After a great start in Oxford, things fell apart in a huge way with the worst season in school history last year. From what I've been told by sources in Oxford he left a real mess behind. I wouldn't expect Nutt to go from that to land another SEC head coaching job. Maybe next season a Conference USA job opens up or perhaps somewhere in the Sun Belt. I'd be surprised if Nutt took a job as an assistant at a bigger school since he's been a head coach for so long.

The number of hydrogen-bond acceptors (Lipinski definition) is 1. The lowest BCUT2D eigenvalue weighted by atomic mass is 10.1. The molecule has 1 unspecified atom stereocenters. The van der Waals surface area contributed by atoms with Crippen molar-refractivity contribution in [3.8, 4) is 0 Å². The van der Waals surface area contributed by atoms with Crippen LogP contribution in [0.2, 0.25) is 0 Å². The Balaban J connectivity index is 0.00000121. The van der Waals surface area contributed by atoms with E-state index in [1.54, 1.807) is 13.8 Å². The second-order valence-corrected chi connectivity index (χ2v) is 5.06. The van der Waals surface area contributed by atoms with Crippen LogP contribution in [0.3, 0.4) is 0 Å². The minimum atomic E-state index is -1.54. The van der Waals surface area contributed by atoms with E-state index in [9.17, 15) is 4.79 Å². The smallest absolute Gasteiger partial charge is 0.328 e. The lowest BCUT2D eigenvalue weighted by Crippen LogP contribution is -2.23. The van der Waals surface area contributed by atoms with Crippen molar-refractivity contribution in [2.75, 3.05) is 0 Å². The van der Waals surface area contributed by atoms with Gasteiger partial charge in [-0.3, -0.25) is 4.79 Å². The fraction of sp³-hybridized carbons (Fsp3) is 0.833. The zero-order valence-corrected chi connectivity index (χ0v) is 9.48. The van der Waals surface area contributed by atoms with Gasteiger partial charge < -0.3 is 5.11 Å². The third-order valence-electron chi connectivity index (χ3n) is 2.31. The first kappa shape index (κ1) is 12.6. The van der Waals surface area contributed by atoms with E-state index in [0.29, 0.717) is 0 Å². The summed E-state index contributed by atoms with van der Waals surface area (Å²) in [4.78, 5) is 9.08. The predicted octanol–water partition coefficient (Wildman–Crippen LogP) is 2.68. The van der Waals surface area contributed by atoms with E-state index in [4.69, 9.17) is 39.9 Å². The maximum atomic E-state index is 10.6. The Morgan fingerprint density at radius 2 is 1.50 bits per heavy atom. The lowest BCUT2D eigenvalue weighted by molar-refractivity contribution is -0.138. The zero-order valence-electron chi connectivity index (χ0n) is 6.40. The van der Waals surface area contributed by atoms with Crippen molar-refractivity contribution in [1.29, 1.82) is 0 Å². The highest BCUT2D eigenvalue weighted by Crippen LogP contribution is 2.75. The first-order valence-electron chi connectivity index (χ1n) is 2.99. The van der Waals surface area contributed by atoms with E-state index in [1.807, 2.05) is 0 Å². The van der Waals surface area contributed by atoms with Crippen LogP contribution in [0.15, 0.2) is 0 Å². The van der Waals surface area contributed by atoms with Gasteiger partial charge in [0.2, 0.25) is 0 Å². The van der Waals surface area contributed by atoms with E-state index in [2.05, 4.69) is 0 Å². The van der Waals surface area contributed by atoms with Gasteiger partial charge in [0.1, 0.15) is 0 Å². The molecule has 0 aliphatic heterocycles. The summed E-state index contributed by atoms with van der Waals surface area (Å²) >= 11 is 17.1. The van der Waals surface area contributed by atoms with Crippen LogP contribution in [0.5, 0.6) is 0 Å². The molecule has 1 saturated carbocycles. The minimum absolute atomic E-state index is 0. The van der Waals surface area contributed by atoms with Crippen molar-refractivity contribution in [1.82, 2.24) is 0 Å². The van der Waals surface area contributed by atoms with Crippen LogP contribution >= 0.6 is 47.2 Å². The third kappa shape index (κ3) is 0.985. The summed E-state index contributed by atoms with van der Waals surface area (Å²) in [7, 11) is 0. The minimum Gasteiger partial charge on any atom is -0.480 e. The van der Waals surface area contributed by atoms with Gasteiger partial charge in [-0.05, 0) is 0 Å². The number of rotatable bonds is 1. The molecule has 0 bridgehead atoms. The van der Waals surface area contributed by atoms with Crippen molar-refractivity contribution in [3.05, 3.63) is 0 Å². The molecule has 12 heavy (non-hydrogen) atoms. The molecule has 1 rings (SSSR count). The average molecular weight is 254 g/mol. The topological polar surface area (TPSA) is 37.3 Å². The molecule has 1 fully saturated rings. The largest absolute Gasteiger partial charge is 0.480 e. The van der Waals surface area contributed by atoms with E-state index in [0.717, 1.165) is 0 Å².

Posted on: January 17, 2012 12:42 pm
Edited on: January 17, 2012 2:20 pm
 

Tuesday Top 10: The Early Preseason Top 10

Since this is the first Tuesday Top 10 list of 2012, I figured I'd start with the topic that'll get broached the most between now and September: my preseason top 10. My colleague Brett McMurphy wrote about his too-early rankings last week, but some things have cleared up with more top underclassmen announcing their NFL draft intentions since then. Anyhow, here goes: